“For more than 20 years now, Chitra Banerjee Divakaruni has been telling stories of Indian women from her home in California. Her women are desperate, wonderful, complicated, lyrical, memorable, even magical…. Chitra’s women experience love, loss and longing through tangled marriages, bitter divorces, childbirth, abortion, abuse, violence, racism, poverty and riches. Now, in a daring novel out this month, Banerjee Divakaruni returns to a fantastic world, inhabited by kings, queens, villains and sorcerers.” (Vogue India)

Read an excerpt »

The Palace of Illusions
A Novel
Written by Chitra Banerjee Divakaruni
Fiction - Literary | Doubleday | Hardcover | February 2008 | $23.95 | 978-0-385-51599-3 (0-385-51599-5)

Excerpt

1

fire

Through the long, lonely years of my childhood, when my father’s palace seemed to tighten its grip around me until I couldn’t breathe, I would go to my nurse and ask for a story. And though she knew many wondrous and edifying tales, the one I made her tell me over and over was the story of my birth. I think I liked it so much because it made me feel special, and in those days there was little else in my life that did. Perhaps Dhai Ma realized this. Perhaps that was why she agreed to my demands even though we both knew I should be using my time more gainfully, in ways more befitting the daughter of King Drupad, ruler of Panchaal, one of the richest kingdoms in the continent of Bharat.

The story inspired me to make up fancy names for myself: Offspring of Vengeance, or the Unexpected One. But Dhai Ma puffed out her cheeks at my tendency to drama, calling me the Girl Who Wasn’t Invited. Who knows, perhaps she was more accurate than I.

This winter afternoon, sitting cross–legged in the meager sunlight that managed to find its way through my slit of a window, she said, “When your brother stepped out of the sacrificial fire onto the cold stone slabs of the palace hall, all the assembly cried out in amazement.”

She was shelling peas. I watched her flashing fingers with envy, wishing she would let me help. But Dhai Ma had very specific ideas about activities that were appropriate for princesses.

“An eyeblink later,” she continued, “when you emerged from the fire, our jaws dropped. It was so quiet, you could have heard a housefly fart.”

I reminded her that flies do not perform that particular bodily function.

She smiled her squint-eyed, cunning smile. “Child, the things you don’t know would fill the milky ocean where Lord Vishnu sleeps—and spill over its edges.”

I considered being offended, but I wanted to hear the story. So I held my tongue, and after a moment she picked up the tale again.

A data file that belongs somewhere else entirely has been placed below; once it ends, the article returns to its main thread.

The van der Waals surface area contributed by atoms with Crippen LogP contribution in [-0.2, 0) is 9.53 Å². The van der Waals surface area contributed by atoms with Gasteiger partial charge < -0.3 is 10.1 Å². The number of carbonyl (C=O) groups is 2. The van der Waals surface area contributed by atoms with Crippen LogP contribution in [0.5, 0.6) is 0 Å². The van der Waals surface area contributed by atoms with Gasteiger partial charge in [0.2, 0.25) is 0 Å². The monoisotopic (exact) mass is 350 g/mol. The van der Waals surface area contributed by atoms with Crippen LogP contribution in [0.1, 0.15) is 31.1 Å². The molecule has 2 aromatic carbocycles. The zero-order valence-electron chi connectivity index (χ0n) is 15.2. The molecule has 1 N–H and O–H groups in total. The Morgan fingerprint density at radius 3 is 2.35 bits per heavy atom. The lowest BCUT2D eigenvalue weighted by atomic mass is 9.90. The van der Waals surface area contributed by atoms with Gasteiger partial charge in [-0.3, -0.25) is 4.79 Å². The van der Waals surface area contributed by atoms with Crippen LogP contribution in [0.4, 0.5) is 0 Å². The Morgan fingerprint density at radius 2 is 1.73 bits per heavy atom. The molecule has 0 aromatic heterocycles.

“We’d been praying for thirty days, from sun-up to sundown. All of us: your father, the hundred priests he’d invited to Kampilya to perform the fire ceremony, headed by that shifty-eyed pair, Yaja and Upayaja, the queens, the ministers, and of course the servants. We’d been fasting, too—not that we were given a choice—just one meal, each evening, of flattened rice soaked in milk. King Drupad wouldn’t eat even that. He only drank water carried up from the holy Ganga, so that the gods would feel obligated to answer his prayers.”

“What did he look like?”

“He was thin as the point of a sword, and hard like it, too. You could count every bone on him. His eyes, sunk deep into their sockets, glittered like black pearls. He could barely hold up his head, but of course he wouldn’t remove that monstrosity of a crown that no one has ever seen him without—not even his wives, I’ve heard, not even in bed.”

Dhai Ma had a good eye for detail. Father was, even now, much the same, though age—and the belief that he was finally close to getting what he’d wanted for so long—had softened his impatience.

“Some people,” she continued, “thought he was going to die, but I had no such fears. Anyone who wanted revenge as badly as your royal father did wouldn’t let go of body and breath so easily.” She chewed ruminatively on a handful of peas.

“Finally,” I prompted her, “it was the thirtieth day.”

“And I for one was heartily thankful. Milk

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Note from the author coming soon...

About Chitra

Chitra Banerjee Divakaruni is an award-winning author and poet. Her work is widely known, as she has been published in over 50 magazines, including the Atlantic Monthly and The New Yorker, and her writing has been included in over 50 anthologies. Her works...

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Published Reviews

Mar.27.2009

Chitra Banerjee Divakaruni made an indelible impression on the literary world with her first novel, The Mistress of Spices, a magical tale of love and herbs. Sister of My Heart is less reliant on...

Mar.27.2009

*Starred Review* The double bind that torques women’s lives is Divakaruni’s key theme in lambent novels and short stories about women who immigrate to America from India, and the curious ways the deep past...